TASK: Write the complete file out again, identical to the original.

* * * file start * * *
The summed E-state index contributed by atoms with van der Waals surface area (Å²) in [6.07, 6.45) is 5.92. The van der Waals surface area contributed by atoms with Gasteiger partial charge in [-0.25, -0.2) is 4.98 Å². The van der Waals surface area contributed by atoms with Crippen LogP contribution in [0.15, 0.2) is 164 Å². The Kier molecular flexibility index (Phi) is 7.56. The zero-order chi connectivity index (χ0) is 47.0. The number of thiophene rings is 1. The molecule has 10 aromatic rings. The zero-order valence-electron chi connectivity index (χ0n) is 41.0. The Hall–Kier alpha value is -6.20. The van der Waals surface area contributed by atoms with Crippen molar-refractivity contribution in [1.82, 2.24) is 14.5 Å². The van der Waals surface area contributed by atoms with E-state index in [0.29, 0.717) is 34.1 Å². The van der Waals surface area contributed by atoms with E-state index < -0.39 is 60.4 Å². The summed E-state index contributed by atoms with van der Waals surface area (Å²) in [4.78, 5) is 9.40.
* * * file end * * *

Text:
The summed E-state index contributed by atoms with van der Waals surface area (Å²) in [6.07, 6.45) is 5.92. The van der Waals surface area contributed by atoms with Gasteiger partial charge in [-0.25, -0.2) is 4.98 Å². The van der Waals surface area contributed by atoms with Crippen LogP contribution in [0.15, 0.2) is 164 Å². The Kier molecular flexibility index (Phi) is 7.56. The zero-order chi connectivity index (χ0) is 47.0. The number of thiophene rings is 1. The molecule has 10 aromatic rings. The zero-order valence-electron chi connectivity index (χ0n) is 41.0. The Hall–Kier alpha value is -6.20. The van der Waals surface area contributed by atoms with Crippen molar-refractivity contribution in [1.82, 2.24) is 14.5 Å². The van der Waals surface area contributed by atoms with E-state index in [0.29, 0.717) is 34.1 Å². The van der Waals surface area contributed by atoms with E-state index < -0.39 is 60.4 Å². The summed E-state index contributed by atoms with van der Waals surface area (Å²) in [4.78, 5) is 9.40.